First Churchill, now Roosevelt: Johnson promises ‘UK New Deal’
PM to lay claim to vision on par with US president during Great Depression
Boris Johnson will seek to wrap himself in the mantle of one of the most revered American presidents in modern times today as he attempts to refocus his premiership by promising a “New Deal” for Britain in response to the coronavirus crisis.
According to pre-released extracts, Johnson’s speech will highlight projects worth £5bn, which he will “accelerate”, including improvements to schools and hospitals, and “shovel ready” schemes such as parks improvements.
Speaking in the West Midlands, he will claim his ambitions to rebuild Britain echo the achievements of Franklin D Roosevelt (FDR), who carried out a wholesale reconstruction of the US economy in response the Great Depression and is remembered for large-scale projects such as the Hoover Dam.
But critics of the prime minister are likely to highlight that there is no new money in the announcement.
Some observers derided Johnson’s suggestion that his plan bore any resemblance to the 1930s White House. “The notion that he’s going to turn himself into FDR seems absolutely fanciful,” said Professor Anand Menon, of the thinktank UK in a Changing Europe.
“FDR surrounded himself with experts, and drew on what they had to say, in a way that Boris Johnson so far has not.”
Today’s speech comes after a bruising few weeks for Johnson personally and his government, with poll ratings for both slumping as headlines were dominated by Dominic Cummings’ cross-country drive during lockdown, Johnson’s U-turn over free school meals, and allegations of cash-forfavours against Robert Jenrick.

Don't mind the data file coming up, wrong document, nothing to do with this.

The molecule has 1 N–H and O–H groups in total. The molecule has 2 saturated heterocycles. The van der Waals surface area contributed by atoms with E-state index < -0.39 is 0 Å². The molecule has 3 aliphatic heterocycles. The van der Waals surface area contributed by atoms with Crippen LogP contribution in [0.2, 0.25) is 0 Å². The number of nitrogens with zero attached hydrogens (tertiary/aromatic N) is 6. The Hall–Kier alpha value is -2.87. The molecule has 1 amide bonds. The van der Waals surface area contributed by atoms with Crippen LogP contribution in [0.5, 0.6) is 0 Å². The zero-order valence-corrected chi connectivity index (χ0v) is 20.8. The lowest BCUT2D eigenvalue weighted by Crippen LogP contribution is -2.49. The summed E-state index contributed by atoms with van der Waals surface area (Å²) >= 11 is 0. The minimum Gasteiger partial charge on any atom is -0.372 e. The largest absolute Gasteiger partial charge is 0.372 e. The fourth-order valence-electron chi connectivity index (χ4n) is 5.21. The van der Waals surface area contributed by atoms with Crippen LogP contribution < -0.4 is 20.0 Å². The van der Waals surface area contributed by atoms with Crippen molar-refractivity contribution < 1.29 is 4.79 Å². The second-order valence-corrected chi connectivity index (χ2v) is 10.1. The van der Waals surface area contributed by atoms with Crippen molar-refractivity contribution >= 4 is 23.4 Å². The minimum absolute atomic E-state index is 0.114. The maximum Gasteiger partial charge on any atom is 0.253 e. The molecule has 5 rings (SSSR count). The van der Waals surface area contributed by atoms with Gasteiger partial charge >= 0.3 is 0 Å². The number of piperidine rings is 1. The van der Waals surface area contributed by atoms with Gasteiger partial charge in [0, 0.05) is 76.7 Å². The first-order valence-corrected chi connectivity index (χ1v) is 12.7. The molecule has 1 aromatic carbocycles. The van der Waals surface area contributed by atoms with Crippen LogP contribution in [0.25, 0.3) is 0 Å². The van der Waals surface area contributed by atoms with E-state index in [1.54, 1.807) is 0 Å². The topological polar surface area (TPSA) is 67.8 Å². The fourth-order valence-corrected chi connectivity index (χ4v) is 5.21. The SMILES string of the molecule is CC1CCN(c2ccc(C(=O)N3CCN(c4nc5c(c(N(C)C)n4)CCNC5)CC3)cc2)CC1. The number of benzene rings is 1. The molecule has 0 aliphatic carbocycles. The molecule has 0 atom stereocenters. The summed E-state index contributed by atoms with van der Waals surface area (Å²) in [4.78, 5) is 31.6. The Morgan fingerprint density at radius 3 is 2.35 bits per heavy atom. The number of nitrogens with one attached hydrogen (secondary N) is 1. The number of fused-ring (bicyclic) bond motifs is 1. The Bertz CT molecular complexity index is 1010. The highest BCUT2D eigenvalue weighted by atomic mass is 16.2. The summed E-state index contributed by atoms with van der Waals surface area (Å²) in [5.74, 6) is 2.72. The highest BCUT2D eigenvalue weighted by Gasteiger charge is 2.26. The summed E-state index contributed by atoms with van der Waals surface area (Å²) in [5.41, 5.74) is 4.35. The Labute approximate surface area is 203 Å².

While Downing Street insisted Johnson’s speech was not part of a relaunch, No 10 is keen to restore their grip on the news agenda with upbeat messaging about the future.
Johnson will say: “It sounds positively Rooseveltian. It sounds like a New Deal. All I
‘It sounds like a New Deal … if so, that is how it is meant to be’ Boris Johnson Highlighting his plans
can say is that if so, then that is how it is meant to sound and to be, because that is what the times demand. A government that is powerful and determined and that puts its arms around people at a time of crisis.”
He will add: “This is a government that is wholly committed not just to defeating coronavirus but to using this crisis finally to tackle this country’s great unresolved challenges of the last three decades.”
Despite international monetary fund forecasts suggesting the UK is on track for one of the worst economic downturns in the G7, Johnson will insist: “We will not just bounce back, we will bounce forward.”
Among the projects the prime minister is expected to highlight are bridge repairs in Sandwell, digital upgrades to courts, and improvements to local high streets. He will also promise £1.5bn for hospital maintenance.
To underscore his green credentials, Johnson will recommit to planting more than 75,000 acres of trees a year by 2025 – and pledge £40m to boost local conservation projects and create 3,000 jobs, including new conservation rangers.